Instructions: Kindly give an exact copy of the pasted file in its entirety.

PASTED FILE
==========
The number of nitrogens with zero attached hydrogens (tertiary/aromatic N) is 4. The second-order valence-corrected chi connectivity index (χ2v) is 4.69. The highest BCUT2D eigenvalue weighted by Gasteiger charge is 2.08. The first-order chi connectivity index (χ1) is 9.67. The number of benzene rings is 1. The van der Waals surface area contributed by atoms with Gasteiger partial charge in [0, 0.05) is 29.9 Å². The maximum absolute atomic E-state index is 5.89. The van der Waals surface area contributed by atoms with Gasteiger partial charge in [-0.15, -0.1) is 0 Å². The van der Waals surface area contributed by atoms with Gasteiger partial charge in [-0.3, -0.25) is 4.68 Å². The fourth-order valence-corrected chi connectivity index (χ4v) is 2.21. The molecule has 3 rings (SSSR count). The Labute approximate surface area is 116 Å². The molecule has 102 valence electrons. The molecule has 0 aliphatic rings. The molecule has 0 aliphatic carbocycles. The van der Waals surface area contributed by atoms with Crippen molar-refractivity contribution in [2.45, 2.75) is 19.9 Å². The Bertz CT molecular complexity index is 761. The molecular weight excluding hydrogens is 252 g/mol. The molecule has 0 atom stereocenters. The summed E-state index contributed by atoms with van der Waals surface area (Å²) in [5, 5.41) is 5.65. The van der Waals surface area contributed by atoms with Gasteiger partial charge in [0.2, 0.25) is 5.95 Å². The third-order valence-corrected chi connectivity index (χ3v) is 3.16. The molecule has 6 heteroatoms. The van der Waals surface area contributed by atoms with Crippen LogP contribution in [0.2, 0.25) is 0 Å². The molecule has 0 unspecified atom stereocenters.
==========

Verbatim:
The number of nitrogens with zero attached hydrogens (tertiary/aromatic N) is 4. The second-order valence-corrected chi connectivity index (χ2v) is 4.69. The highest BCUT2D eigenvalue weighted by Gasteiger charge is 2.08. The first-order chi connectivity index (χ1) is 9.67. The number of benzene rings is 1. The van der Waals surface area contributed by atoms with Gasteiger partial charge in [0, 0.05) is 29.9 Å². The maximum absolute atomic E-state index is 5.89. The van der Waals surface area contributed by atoms with Gasteiger partial charge in [-0.15, -0.1) is 0 Å². The van der Waals surface area contributed by atoms with Gasteiger partial charge in [-0.3, -0.25) is 4.68 Å². The fourth-order valence-corrected chi connectivity index (χ4v) is 2.21. The molecule has 3 rings (SSSR count). The Labute approximate surface area is 116 Å². The molecule has 102 valence electrons. The molecule has 0 aliphatic rings. The molecule has 0 aliphatic carbocycles. The van der Waals surface area contributed by atoms with Crippen molar-refractivity contribution in [2.45, 2.75) is 19.9 Å². The Bertz CT molecular complexity index is 761. The molecular weight excluding hydrogens is 252 g/mol. The molecule has 0 atom stereocenters. The summed E-state index contributed by atoms with van der Waals surface area (Å²) in [5, 5.41) is 5.65. The van der Waals surface area contributed by atoms with Gasteiger partial charge in [0.2, 0.25) is 5.95 Å². The third-order valence-corrected chi connectivity index (χ3v) is 3.16. The molecule has 6 heteroatoms. The van der Waals surface area contributed by atoms with Crippen LogP contribution in [0.2, 0.25) is 0 Å². The molecule has 0 unspecified atom stereocenters.